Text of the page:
By Pel Beyk and Michelle Lanctot
Sometimes, modern medicine can perform miracles. Sometimes, it takes a little bit more to save a life.
Last summer, doctors diagnosed 14-year-old Michael Finch with dilated cardiomyopathy, and he suffered congestive heart failure. Michael spent a full month in pediatric intensive care while UCLA cardiologists waited for a new heart. The transplant was successful, but he will have to take immunosuppressant drugs for the rest of his life to decrease the risk of his body rejecting the new heart.
Will Finch, a pre-med student at UC Santa Cruz, was inspired by his brother’s story and decided to see what he could do to help. Next Tuesday, he and the American Medical Student Association (AMSA) are putting on an organ and tissue donor registry drive on campus with the help of statewide donor organizations.
“I don’t know what it would be like to lose someone, but at least you can help another family,” Will Finch said. “I want to clear up common misconceptions people have about being an organ donor.”
“Hospitals are the key,” said Janis Goins, who works as a donation services liaison for many hospitals in Northern California. “They ensure that potential donors are not missed. I work with hospital [intensive care units] and emergency departments to help identify and refer potential donors. The important thing is to give families the option of donation. In many cases, the option to save other lives truly helps families cope with the horrific experience.”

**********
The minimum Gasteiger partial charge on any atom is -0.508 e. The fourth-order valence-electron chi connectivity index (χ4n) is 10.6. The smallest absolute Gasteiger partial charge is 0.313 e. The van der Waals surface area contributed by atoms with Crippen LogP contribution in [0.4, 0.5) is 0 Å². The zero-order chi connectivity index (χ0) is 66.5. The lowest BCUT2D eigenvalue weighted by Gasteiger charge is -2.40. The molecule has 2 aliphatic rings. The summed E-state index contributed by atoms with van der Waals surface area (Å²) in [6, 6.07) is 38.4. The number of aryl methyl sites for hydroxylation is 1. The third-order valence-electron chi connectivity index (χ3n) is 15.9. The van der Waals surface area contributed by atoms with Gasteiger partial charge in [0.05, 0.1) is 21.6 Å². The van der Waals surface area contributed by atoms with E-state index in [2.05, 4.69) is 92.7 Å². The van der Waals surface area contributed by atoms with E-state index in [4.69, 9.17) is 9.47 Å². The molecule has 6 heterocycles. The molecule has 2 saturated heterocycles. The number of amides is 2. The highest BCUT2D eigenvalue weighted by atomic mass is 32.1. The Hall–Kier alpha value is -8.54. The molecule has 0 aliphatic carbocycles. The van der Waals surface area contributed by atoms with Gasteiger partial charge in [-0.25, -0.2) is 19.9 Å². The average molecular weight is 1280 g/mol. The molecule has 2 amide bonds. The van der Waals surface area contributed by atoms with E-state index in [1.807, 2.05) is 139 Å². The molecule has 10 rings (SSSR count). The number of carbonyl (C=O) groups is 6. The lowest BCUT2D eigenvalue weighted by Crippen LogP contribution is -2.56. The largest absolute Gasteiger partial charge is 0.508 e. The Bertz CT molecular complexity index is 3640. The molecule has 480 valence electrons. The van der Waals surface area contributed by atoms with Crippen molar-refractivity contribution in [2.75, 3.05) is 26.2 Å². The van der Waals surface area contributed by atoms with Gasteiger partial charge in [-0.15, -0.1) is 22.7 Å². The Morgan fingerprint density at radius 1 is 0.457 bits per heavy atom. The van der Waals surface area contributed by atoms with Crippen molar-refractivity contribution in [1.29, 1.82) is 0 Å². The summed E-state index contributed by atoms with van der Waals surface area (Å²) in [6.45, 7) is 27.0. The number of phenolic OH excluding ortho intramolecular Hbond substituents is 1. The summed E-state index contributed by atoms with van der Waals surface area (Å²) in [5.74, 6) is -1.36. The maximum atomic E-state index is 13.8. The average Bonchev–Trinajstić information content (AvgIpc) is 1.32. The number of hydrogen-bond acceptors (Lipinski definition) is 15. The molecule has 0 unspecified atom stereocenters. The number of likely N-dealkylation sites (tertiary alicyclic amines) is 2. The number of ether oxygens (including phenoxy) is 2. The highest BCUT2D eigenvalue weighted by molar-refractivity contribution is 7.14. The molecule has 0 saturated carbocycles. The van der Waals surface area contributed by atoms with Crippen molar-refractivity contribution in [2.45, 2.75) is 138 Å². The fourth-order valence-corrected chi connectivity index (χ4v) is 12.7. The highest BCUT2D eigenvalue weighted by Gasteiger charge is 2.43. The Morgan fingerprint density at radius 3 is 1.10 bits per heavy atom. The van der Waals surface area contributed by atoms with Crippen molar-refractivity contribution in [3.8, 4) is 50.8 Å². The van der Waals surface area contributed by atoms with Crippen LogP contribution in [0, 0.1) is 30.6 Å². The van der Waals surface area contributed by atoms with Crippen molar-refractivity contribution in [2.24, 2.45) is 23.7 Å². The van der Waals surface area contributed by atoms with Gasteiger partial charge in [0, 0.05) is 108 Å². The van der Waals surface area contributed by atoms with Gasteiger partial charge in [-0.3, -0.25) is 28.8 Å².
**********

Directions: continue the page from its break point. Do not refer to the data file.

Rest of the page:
Goins explained that it is important to provide accurate information.
“Some people fear the body will be mutilated, but such care is taken that even open casket services are possible,” Goins said.
Currently, more than 98,000 people in America await a transplant. While 77 transplants occur each day, 18 people die waiting. One person can save or improve as many as 50 lives, according to OrganDonor.gov, the federal government organ donation website.
“The most common fear is if a doctor sees you are a donor, you won’t get proper medical care,” Finch said. “The truth is, the doctors are completely separate. Being a donor does not mean they won’t fight for your life.”
“Education is the whole point for us to have an outreach department,” said Angel Jara, community affairs coordinator for the California Transplant Donor Network (CTDN). “We feel that a lot of people decide not to sign up due to a lot of disinformation that exists in the community. If we can predispose the community to the facts around organ and tissue donation, there’s a greater chance that they will sign up to be a donor.”
The CTDN is pushing to find potential organ and tissue donors in California. “[The] national waiting list is about 98,700 people,” Jara said. “Of that, the total number of people in California is 21,000. That represents almost 20 percent of the national list. [That is] one reason why we try and push organ and tissue donation in California.”
_For more information or if you have specific questions about organ and tissue donation, talk to Angel Jara in the Quarry Plaza from 10 a.m. to 4 p.m. on Tuesday, April 15, 2008 or visit Donatelifecalifornia.org._